We’re teachers and problems solvers by nature and we looked at the Mighty Ten Hand Sewing Essentials as a solution to a common problem. We’ve noticed how easy it is to get stumped on what thread weight to use for what project. We all get a little hung up on a project and are afraid to move forward when we aren’t sure what thread weight to use or when we don’t have the right colors. We wanted to create a collection with Aurifil 50 wt because it works perfectly for everything from English Paper Piecing to quilting and garment making. We also carry it in our travel sewing kits because it’s versatile enough to be used for everything from mending to sewing on buttons and getting a little EPP time on the plane. It’s the weight we reach for most often for our machine and hand sewing projects. You just can’t go wrong with a great mid-weight thread like this.
As always, narrowing down the ten colors was the hardest part. Ideally, we would all have the whole collection of 272 Aurifil colors in every weight (we can dream, right?). But… if that’s not the case, the Mighty Ten Hand Sewing Essentials collection is a good place to start. The same as with our last collection of 12 wt thread, we chose the colors by looking at the thread we had closest at hand in our kits, worktables, and next to our BERNINA. Specific projects aside, these colors cover everything from light and dark neutrals to the bold and vibrant colors that we love Aurifil for.
Versatile, vibrant, and adaptable are the words that come to mind when we open that cute little Mighty Ten Hand Sewing Essentials collection box. C’mon, it’s a cute box. Right? Speaking of the box: BONUS! We included a QR code on the cover. Scan the code and be whisked away to a page that includes the digital download for two English Paper Piecing templates based on one of Shannon’s grandmother’s quilts and one of Jason’s grandmother’s quilt blocks.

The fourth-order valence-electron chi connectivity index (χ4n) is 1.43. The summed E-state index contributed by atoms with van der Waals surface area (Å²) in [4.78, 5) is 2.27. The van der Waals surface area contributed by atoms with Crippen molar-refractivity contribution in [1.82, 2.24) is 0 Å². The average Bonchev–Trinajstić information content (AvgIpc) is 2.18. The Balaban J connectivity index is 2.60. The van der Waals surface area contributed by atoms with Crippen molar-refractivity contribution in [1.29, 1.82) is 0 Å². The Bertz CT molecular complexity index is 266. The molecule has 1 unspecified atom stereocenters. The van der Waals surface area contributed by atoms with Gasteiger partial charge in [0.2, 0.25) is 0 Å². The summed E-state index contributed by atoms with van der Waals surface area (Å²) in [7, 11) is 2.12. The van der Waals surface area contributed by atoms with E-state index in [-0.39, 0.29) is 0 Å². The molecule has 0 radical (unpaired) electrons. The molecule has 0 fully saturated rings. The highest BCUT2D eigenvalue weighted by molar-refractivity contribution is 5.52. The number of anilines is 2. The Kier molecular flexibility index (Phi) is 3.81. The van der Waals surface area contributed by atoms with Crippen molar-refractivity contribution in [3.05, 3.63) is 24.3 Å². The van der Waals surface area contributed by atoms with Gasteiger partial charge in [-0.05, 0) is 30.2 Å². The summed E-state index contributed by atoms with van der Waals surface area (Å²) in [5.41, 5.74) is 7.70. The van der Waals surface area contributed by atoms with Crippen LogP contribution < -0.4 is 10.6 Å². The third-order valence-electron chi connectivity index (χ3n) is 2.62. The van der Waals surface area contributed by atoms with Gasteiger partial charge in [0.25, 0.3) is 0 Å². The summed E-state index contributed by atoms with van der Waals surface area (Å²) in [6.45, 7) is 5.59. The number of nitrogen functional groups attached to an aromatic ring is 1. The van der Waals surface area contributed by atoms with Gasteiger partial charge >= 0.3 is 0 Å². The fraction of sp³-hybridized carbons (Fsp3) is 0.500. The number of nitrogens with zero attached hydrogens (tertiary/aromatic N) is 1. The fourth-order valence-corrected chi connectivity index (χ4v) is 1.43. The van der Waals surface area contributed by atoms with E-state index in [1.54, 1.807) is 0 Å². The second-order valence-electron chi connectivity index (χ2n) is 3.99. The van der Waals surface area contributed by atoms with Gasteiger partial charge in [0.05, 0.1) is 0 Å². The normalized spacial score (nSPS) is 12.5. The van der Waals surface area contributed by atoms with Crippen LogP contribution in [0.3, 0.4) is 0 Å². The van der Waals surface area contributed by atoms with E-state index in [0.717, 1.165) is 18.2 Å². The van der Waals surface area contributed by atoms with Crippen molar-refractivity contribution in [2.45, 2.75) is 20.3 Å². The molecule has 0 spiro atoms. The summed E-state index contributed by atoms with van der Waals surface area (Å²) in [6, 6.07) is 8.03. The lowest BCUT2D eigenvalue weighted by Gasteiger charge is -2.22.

Finally… let’s have a little fun!
Shannon – “Karaoke? Hmmm. Don’t know that word. Does that come with pot stickers or eggrolls?”
Jason – Run Around Sue or anything Broadway related.
Shannon – The Dinosaur Heresies: New Theories Unlocking the Mystery of the Dinosaurs and Their Extinction by Bob Bakker (you asked!)
Jason – Art of the Pie by Kate McDermott or The Food Lab byKenji López-Alt
Shannon – Purple
Jason – Chartreuse
Shannon – Club Soda & Limeaide
Jason – Moscow Mule
Shannon & Jason – Japan for a month of shopping and cultural observation… then a week in a villa in Tuscany to unwind.
Notion: Why not ask us which of the Shibakidz we love more… that’d be easier.
Quilting Technique: Right now, as of July 29that 1:25pm, Boro and Sashiko. Ask again tomorrow you’ll get a different answer. We love and practice ALL the techniques.
HUGE thanks to the Shibaguyz for their sharing a bit of their world with us!! ❤
Shannon and Jason Mullett-Bowlsby are the dynamic DIY duo known as the Shibaguyz, and the creative geniuses behind Shibaguyz Designz Studio. Their award-winning crochet & knit designs have been featured in and on the covers of 15 magazines and appeared in articles in industry magazines in the US and abroad. Their craft, portrait, and fashion photography has appeared in six books and numerous magazines around the globe and the duo have released over 300 patterns since their first cover design in 2010. They have published 11 books of crochet and knitwear patterns with their newest book, Complete Crochet Course – the Ultimate Reference Guide just released in March of 2018 from Sterling/Lark Publishing.
*Images courtesy of The Shibaguyz